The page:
After supervising the construction of the Hollyhock residence for Wright, Schindler and his wife Pauline decided to stay in Los Angeles to build a house and studio on Kings Road. Schindler lived and practiced there for the rest of his career and played host to many of the avant-garde artists and thinkers of the day, including Richard Neutra, who also lived at Kings Road for a duration.
The house was designed functionally and quite radically as a live-work space for two couples, with a shared kitchen and an apartment for guests. The concrete and redwood structure was focused on the integration of interior and exterior spaces that would become the cornerstone of Schindler’s architecture philosophy. Schindler referred to his architecture as “space architecture” where “space, climate, light, and mood” were pertinent factors, along with modern materials, innovation, and a disdain for ornament. This reasoning solidified while Schindler studied with Otto Wagner and Adolf Loos in Vienna before arriving in the United States.
Of the hundreds of projects that Schindler designed, about 150 were actually built. Most of these projects consisted of low-cost single family houses for forward-thinking families. Throughout his career, Schindler always adapted to the times in terms of materials available, but he never caved on his design principles or the spatial beliefs that defined his style.
The Kings Road house, now almost 100 years old, stands the test of time and is still considered quite progressive to this day. Currently, the home is owned and operated by the MAK center, a satellite establishment of the MAK in Vienna – Austrian Museum of Applied Arts / Contemporary Art in Vienna – in cooperation with Friends of the Schindler House. The Schindler House is open to the public Wednesday through Sunday 11:00 AM – 6:00 PM. It is closed Mondays and Tuesdays.
As contributors to the industry of modern furniture and design, our employees share a love for beautiful places and spaces. Our inspiration stems from everything, from a vintage Eames chair to a beautiful landscape. Our own Cara King recently took a trip to Southern Australia where she was taken with the rugged landscapes, rocky coastlines, and abundant wildlife.
When she was kind enough to share her adventure with us, we couldn’t help but to post some of these amazing photos for all of you.
One memorable part of the trip included exploring the Yorke Peninsula’s stunning coastlines in Australia’s cutest camper:
When we asked what inspired her the most about Australia, Cara described the incredible variety of animals and plants that she had encountered. After all, who wouldn’t enjoy waking up to cockatoos and koalas outside their bedroom window?
Of course, Cara couldn’t miss the eclectic culture of Southern Australia’s communities. She sampled the wares of abundant vineyards and the artistic charm of Adelaide.
“There’s a rich design community in Adelaide- a lot of talented glassblowers, furniture makers, ceramicists, and the like. I would recommend a stop at the Jam Factory. There are gorgeous modern homes, but there are also a lot of Victorian, Edwardian, and Italianate buildings from the late 1800s/early 1900s. The mix gives the city charm.”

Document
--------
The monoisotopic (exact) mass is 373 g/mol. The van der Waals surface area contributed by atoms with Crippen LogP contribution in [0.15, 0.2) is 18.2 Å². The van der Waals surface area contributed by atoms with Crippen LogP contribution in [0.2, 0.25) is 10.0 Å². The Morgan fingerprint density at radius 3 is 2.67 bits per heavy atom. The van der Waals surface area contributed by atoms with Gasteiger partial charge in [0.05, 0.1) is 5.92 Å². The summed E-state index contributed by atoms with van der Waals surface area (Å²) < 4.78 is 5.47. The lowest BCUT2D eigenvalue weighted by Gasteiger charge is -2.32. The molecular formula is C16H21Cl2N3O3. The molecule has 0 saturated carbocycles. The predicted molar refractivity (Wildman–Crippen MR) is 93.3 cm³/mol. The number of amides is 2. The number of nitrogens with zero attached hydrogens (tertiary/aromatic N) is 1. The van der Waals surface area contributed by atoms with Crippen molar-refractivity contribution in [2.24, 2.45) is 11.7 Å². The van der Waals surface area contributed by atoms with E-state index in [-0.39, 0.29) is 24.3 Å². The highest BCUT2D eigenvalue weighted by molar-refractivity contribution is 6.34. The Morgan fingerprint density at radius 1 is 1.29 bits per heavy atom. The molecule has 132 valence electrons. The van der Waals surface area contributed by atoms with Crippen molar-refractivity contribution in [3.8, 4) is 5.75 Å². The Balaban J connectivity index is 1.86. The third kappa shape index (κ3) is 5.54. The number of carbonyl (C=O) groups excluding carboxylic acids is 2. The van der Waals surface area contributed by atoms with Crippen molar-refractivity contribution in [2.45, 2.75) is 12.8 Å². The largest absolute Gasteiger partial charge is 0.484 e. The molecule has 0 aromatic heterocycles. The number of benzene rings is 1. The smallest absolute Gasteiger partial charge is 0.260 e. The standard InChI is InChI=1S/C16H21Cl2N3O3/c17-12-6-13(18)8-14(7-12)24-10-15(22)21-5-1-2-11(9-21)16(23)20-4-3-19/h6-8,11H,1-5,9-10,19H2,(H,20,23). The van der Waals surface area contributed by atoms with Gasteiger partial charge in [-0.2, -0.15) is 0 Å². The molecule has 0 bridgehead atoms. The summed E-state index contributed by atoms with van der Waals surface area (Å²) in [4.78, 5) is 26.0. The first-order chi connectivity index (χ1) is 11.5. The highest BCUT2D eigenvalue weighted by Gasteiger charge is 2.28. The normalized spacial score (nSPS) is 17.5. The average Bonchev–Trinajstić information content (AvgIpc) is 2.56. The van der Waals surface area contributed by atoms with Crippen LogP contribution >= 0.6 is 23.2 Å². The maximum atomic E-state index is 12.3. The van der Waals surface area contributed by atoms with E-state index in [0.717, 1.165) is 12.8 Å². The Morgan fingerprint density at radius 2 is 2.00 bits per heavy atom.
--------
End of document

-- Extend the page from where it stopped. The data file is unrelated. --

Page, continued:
How’s that for a little outback inspiration? Feel free to send us your own photos from abroad; we always love to learn about new and interesting places or spaces. And for our Australian readers, or if you ever get the chance to visit yourself, make sure to drop by our dealer Spence & Lyda in Sydney!
Today we’d like take a look behind the scenes in the Modernica Fiberglass Shell Chair factory. While everyone loves to watch shiny new shell chairs being brought to life in our presses, few people know about the hard work and mechanics required to keep the original Eames Chair machinery in top condition. That’s where master tradesmen like Serjik Kesheshian make their mark.
Serjik grew up in Iran where he learned how to weld and work metal by the age of 10 in his father’s shop. Shortly after he came to the United States to seek out new opportunities, Modernica took him on as part of Obama’s HIRE Act. He was working as a technician with the preform machine when his educated eye noticed some inconsistencies in the fiberglass molds that were coming out of the machine.
When Serjik told Modernica management that his metalworking skills might be able to repair and improve the metals screens in the preform machine, they thought, “Why not give him a go?”
Imagine their surprised delight when Serjik took the existing fiberglass preform screens, the metal screens that form the fiberglass molds, and fine-tuned them to create the best molds that had come out of the machine to date!
When Serjik began working at Modernica, the Fiberglass Chair factory was turning out 6 – 10 Shell Chairs per day. His incredible craftsmanship has made it possible for the machines to turn out 30 to 40 chairs per day. That’s a 300% increase!
Thanks to Serjik, the Modernica Fiberglass Shell Chair factory is producing more chairs at a higher quality than ever. It’s amazing the difference one person can make, if you just give them a chance.